Stolen Bikes

Once in a while people ask about stolen bikes, or about the piles of bikes at homeless encampments and wondering what the police can do about them. Here is information from Mary Amberg, our SPD Crime Prevention Coordinator. I took notes from our phone conversation, but any misinformation is mine.

First and foremost, it is very helpful to record for your records your bike’s serial number. Look online for how to find the number on the frame. Take a photo of your bike, too. For a safe place to keep track of this information, you can register the bike on the national bike index at, but note that SPD doesn’t check recovered bikes there; it only checks them in SPD’s crime report database. It also helps SPD if you make your bike unique somehow – put stickers or tape on various parts, get a unique paint job, or engrave parts with your initials, etc.

The best hope of SPD being able to help get a stolen bike back is if you report it stolen and provide its serial number and unique features. You can report a stolen bike after the fact on the on-line reporting page: You can also report the theft after the fact by calling the non-emergency line at 206-625-5011. If you see your bike being stolen, call 911 to report a crime in progress. For bikes reported after the fact, there is usually no follow-up investigation due to limited detective staff and lack of leads. The value of reporting is that if bikes with serial numbers are recovered by SPD later, the numbers are run through the reporting database and if matches are found, the bikes can be returned to their owners.

On another front, there is one SPD officer who deals exclusively with bikes. He works across all the precincts, checking shops, and trying to break up bike theft rings. He has been pretty successful making a lot of bike busts.

Bikes that are picked up by SPD are stored in the evidence warehouse for about 6 months. You can call the warehouse at 206-684-8720. But realize that if you don’t have a serial number or your bike has no unique features, and you just say your bike, for instance, is a blue Schwinn, staff isn’t going to be able to identify which of the couple dozen blue Schwinns in the warehouse is yours.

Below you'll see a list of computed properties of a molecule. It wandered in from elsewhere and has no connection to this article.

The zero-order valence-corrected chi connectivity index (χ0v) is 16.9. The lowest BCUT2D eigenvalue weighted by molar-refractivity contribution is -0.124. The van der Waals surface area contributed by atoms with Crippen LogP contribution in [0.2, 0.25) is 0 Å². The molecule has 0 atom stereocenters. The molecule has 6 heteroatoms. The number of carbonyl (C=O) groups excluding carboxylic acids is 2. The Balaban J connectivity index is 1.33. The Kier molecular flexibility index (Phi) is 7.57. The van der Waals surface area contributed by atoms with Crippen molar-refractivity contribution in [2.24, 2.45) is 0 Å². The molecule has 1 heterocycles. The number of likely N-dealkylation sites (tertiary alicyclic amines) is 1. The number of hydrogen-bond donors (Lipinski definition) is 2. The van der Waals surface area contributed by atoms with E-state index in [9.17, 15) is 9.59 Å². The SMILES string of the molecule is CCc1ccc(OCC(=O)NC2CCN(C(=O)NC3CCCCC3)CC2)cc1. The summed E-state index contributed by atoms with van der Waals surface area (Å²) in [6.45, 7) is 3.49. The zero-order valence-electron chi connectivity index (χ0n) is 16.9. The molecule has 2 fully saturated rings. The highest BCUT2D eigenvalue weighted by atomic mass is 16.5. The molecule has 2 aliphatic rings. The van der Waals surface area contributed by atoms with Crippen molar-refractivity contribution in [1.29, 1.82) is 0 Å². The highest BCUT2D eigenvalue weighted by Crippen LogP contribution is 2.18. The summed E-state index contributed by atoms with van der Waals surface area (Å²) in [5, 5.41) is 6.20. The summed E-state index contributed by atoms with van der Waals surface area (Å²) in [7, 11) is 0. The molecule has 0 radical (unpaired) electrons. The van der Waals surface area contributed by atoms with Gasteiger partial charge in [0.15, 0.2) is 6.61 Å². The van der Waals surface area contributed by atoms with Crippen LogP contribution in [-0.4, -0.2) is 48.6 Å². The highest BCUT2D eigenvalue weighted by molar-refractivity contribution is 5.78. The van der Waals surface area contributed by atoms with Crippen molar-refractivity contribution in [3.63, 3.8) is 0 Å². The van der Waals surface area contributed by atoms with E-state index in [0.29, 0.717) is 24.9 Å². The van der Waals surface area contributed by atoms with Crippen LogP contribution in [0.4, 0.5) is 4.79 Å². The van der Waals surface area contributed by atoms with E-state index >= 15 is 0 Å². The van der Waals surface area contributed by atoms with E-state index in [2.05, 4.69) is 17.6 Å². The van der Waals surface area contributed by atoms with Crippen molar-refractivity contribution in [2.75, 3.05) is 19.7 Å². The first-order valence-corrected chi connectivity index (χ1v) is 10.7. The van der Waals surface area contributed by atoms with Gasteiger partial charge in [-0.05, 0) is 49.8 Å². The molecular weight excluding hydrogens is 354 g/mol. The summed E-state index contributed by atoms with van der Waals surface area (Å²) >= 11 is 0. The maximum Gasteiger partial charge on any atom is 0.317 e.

At homeless encampments, police can’t just assume piles of bikes are stolen. They can go into encampments to look for a stolen bike if there is cause to think it’s there. In general, there are way too many encampments to go through them looking for bikes reported stolen. And they can only inspect bikes that are outside. SPD must get a warrant to search inside a tent. This was established in a court case, Washington vs Pippin, which decided a person living in a tent is entitled to constitutional privacy protection like any other person has in their dwelling.

Bikes in the encampments are usually only dealt with during encampment cleanups done by the Navigation Team. When the team asks campers if bikes are theirs and they say Yes, SPD must treat them like personal property and store them so the campers can pick them up later. If they say No, staff run the serial numbers to see if they have been reported stolen, and if so, returns them to their owners. If there are no matches, the bikes are taken to the evidence warehouse and their serial numbers are put into the database. If there are bike parts in the camp that don’t have serial numbers, they are usually disposed of like other garbage in the camp.



1 comment to Stolen Bikes

  • Emily J

    Just to share my own personal experience with getting a bike stolen: I very foolishly left my bike locked to the rack on my car overnight. When I got up in the morning the very stout lock had been cut with bolt cutters and the bike was gone. Left in its place was a “fixie” and a helmet with obscene drawings on it in Sharpie. Because my bike was more in value than what the Police website says you are supposed to report online, I called the police to report the theft. I called 6 days in a row, each time speaking to a different officer. The first one wanted to know my name and date of birth, and when I asked why my birthdate was relevant, she got flustered. She said an officer would come out to the house sometime between 10am and 10pm. When I said that I had to travel out of town that afternoon she said that she would have to cancel my report – she couldn’t even file it. I called the next day from where I was out of town, and the next operator I spoke to said that he couldn’t file my report that day, since I was not home, but if I phoned the next day (a Friday) that there should be an officer there to speak to take my report even though I was out of town. I called the next day only to be told that officers that deal with that sort of report don’t work weekends. I called Monday and was told that an officer would come out sometime before 10pm, to take my report, and remove the fixie since it was evidence and might have fingerprints on it. No one ever showed up or phoned me back. As it happens, I had registered my bike online on, and someone on 23rd ave found it on his property the morning his neighbor’s motorscooter was stolen. So my story has a happy ending, but the moral is: Register your bike online, with photos; don’t rely even on a U-lock if you can avoid it, because the criminal gangs masquerading as homeless people have power tools to cut them; and don’t hold your breath waiting for the police to help you.

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